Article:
Me Too God, Me Too: a book review

Is it evidence of my image-bearing that I like the things God likes? Kidding aside, sex and sexuality is God’s idea, a gift from God meant to be enjoyed (within the bounds of marriage and monogamy).  It enables  us to express our love, and relationality. Yet I don’t typically like Christian books on sex. Too many of them focus on mechanics–how to do it and how often. Some offer troubling advice on how to achieve sexual fulfillment (often for just the male partner) without giving enough space to explore mutuality in relationships or holiness.  Other books fail to account for the various ways we are all sexually broken.  Rare is a book dealing with sex that combines psychologically insight with theological depth in a sensitive and engaging way.

God Loves Sex is one such book. Co-authors Dan Allender and Tremper Longman have teamed up to explore God’s purposes for sex and healthy sexuality. Allender teaches counseling at the Seattle School of Theology and Psychology [curiously the back of the book says he teaches at Mars Hill Graduate School but it was renamed the Seattle School three years ago].  Longman is professor of Biblical Studies at Westmont College. The two have collaborated on several books and a number of Bible Studies in the past. In God Loves Sex they explore the issues of sex, desire and holiness through the lens of the Song of Songs.

Longman and Allender approach the Song of Songs, not as an allegory about God’s love but as a loose collection of poems exploring sexual love.  They do not read an overarching narrative into the songs, though they explore the narrative elements in various poems and find an internal coherence in the collection. Their examination of the poems explores sexuality, desire, beauty, sexual play, intimacy, and the glory that sex was created for.  These six themes are the substance of the book, each explored in their own chapter (intimacy gets two chapters). The remaining ten chapters tie these chapters together through a fictional story:

Malcom, a new Christian gets roped into attending a small group Bible study on sex by his boss and wife. He goes reluctantly, nervous because of his own sexual past and shame. He is also unsure that the Bible has much interesting to say about human sexuality. Along the way he confronts his own sexual woundedness, his dissatisfying sexual history, the past influence of pornography on him and abuse he suffered. However, he discovers in this small group a safe place to explore these issues with others, all of whom are dealing with their own areas of brokenness. Also in the group are a husband and wife who married to each other after the husband had cheated with her on his previous spouse,  a recent divorcee who escaped an abusive situation, a single woman who is a virgin but has her own struggles with sexuality as she tries to navigate the ‘Christian dating scene.’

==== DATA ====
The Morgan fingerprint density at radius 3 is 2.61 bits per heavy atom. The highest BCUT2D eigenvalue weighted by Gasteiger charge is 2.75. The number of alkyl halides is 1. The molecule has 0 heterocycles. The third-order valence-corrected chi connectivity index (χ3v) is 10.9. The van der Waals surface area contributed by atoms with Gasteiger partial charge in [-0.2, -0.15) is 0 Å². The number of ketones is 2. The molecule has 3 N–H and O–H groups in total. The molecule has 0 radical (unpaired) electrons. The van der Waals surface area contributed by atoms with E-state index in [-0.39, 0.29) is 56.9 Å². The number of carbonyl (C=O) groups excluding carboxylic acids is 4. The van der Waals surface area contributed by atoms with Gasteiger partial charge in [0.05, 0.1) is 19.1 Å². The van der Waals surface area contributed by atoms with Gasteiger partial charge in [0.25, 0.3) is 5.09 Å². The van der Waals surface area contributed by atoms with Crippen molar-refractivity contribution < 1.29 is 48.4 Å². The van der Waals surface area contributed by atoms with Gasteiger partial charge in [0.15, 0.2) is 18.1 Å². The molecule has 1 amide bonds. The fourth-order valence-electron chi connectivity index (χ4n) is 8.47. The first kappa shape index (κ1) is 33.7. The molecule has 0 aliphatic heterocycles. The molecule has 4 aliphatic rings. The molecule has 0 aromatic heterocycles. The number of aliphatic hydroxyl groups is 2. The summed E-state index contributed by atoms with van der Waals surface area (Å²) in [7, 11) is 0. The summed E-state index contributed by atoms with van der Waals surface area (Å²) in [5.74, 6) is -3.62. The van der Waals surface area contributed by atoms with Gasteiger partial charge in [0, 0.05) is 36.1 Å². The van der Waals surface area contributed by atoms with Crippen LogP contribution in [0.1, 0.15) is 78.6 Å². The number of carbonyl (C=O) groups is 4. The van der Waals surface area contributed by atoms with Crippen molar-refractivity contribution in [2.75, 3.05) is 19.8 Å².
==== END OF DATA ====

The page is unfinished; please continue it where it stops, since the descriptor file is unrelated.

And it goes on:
This fictional small group allows Allender and Longman to explore the many sides of sexual brokenness, which highlights relevant material as they explore the Song of Songs. It also makes for a riveting presentation and create space for us as readers to probe our own marred sexuality and God’s plan for it.

The commentary is incisive, demonstrating Longman’s literary sensitivity to the biblical text and Allender’s psychological insights. Readers of this book will see evidence in the Song of Songs that God gave us sex (and sexuality) as a gift to be enjoyed; yet they will also will be drawn into introspection  at the places we need a little ‘sexual healing’ (not in a Marvin Gaye way). I give this book five stars and recommend it for individuals, couples or small groups. ★★★★★

Notice of material connection: I received this book from the publisher in exchange for my honest review.

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